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W.E.B.

Du Bois Institute

Marcus Garvey: The Harlem Years


Author(s): John Henrik Clarke
Source: Transition, No. 46 (1974), pp. 14-15+17-19
Published by: Indiana University Press on behalf of the W.E.B. Du Bois Institute
Stable URL: http://www.jstor.org/stable/2934951 .
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46
TRANSITION
--IM- I- I' f II

MARCUS GARVEY: THE HARLEM YEARS

John Henrik Clarke


There is now a renaissance of interest in the life of that the promise was not made to them. Marcus Garvey
Marcus Garvey. The African Independence Explosion, gave them the vision of a new dream, a new promise, and
that started in 1957 when the former West African colony a new land. He restored hope where hope had been lost.
called the Gold Coast, became an independent country, This is the real relevance of Marcus Garvey for today.
now called Ghana, helped to set this renaissance in mo-
tion. Some of Marcus Garvey's dreams about African In the years following the end of the First World War,
when America's promise to us had been betrayed, again
redemption were being realized. In his lifetime, he was a we looked once more toward Africa and dreamed of a
man who had a stubborn belief in the impossible, and
came close to achieving it. During the uncertain years that time and place where our essential manhood was not
followed the First World War, he built the largest Black questioned.
mass movement that this country has ever seen. There A leader emerged and tried to make this dream into a
was never a leader like him, before or since. His popu- reality. His name was Marcus Garvey. The personality
larity was universal, his program for the redemption of and the movement founded by Marcus Garvey, together
Africa and the return of African people to their mother- with the writers and artists of the Renaissance period,
land, shook the foundations of three empires. helped to put the community of Harlem on the map.
In nearly all matters relating to the resurgence of While the literary aspect of the Renaissance was unfold-
African people, in this country and abroad, there is re- ing, Marcus Garvey and his Universal Negro Improve-
consideration of this man in his program that seemed ment Association, using Harlem as his base of operation,
impossible in his lifetime. His prophecy has been ful- built the largest mass movement among black people
filled in the independence explosion that brought more that this country had ever seen. This movement had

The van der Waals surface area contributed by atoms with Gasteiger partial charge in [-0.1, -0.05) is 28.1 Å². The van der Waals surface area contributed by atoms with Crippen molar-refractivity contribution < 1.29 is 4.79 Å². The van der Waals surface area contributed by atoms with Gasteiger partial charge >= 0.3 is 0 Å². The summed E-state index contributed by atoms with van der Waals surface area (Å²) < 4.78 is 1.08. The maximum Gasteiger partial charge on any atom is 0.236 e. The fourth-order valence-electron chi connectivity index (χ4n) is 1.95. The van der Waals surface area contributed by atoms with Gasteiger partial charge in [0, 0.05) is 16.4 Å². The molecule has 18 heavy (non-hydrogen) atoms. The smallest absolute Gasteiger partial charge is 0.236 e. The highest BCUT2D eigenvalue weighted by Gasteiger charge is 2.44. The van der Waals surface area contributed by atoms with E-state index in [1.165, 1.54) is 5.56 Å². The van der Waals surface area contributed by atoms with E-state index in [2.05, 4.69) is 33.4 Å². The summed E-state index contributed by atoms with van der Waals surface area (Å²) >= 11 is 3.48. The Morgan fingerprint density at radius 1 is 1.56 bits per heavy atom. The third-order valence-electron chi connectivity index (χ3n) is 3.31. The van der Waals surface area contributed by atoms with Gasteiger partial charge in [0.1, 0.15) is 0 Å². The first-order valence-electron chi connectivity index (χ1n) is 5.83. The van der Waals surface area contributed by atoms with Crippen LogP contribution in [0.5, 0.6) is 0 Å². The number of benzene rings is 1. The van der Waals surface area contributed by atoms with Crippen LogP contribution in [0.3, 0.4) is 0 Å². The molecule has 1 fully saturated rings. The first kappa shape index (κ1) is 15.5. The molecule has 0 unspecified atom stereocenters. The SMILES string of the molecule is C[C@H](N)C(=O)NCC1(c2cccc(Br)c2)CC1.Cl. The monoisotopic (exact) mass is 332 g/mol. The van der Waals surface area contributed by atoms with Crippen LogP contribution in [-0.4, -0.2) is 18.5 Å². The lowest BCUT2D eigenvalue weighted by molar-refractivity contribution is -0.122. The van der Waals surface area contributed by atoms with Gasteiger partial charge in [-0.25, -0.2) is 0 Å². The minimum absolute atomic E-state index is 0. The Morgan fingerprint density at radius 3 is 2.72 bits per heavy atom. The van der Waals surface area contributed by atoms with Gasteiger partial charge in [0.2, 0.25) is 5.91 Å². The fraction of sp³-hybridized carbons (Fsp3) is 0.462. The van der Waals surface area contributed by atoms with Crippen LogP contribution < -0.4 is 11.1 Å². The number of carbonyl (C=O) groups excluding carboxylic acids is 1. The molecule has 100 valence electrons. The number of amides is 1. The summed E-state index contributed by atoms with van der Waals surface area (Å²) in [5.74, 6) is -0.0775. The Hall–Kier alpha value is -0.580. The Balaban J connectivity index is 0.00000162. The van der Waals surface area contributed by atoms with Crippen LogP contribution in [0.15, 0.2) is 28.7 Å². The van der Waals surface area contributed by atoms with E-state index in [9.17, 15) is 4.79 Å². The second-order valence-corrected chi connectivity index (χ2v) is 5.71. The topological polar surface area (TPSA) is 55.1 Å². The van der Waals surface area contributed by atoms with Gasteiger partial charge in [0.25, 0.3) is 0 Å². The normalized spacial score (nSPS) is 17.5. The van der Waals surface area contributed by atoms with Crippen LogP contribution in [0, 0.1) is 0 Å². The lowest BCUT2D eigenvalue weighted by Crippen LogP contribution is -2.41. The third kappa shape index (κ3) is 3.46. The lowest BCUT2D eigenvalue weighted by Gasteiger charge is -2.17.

than 30 African nations into being. The concept of Black international importance and was considered to be a
Power that he advocated, using other terms, is now a threat to the colonial powers of Europe which were
reality in large areas of the world where the people of entrenched in Africa.
African origin are predominant. This magnetic and compelling personality succeeded
Marcus Garvey's principal areas of agitation were the in building a mass movement after other men had failed.
Afro-American struggle in the United States, his native This may be due to the fact that he was born and reared
Caribbean Islands and the universe of Black humanity in an age of conflict that affected the world of African
everywhere. From the year of his arrival in the United peoples everywhere.
States in 1916 until his deportation in 1927, the ethnic
The appearance of the Garvey movement was perfectly
community called Harlemwas his window on the world. timed. The broken promises of the postwar period had
From this vantage point he became one of the greatfigures
ofthe 20th century. produced widespread cynicism in the Black popula-
tion which had lost some of its belief in itself as a people.
It is no accident that Marcus Garvey had his greatest Adam Clayton Powell, Sr. wrote of Garvey: "He is the
success in the United States among Black Americans in only man that made Negroes not feel ashamed of their
the community called Harlem. He came to the United color." In his book, Marching Blacks, Adam Clayton
States and began to build this movement at a time of Powell, Jr. wrote:
great disenchantment among Afro-Americans who had
Marcus Garvey was one of the greatestmass leaders of all
pursued the "American Dream," until they had to con- time. He was misunderstoodand maligned,but he brought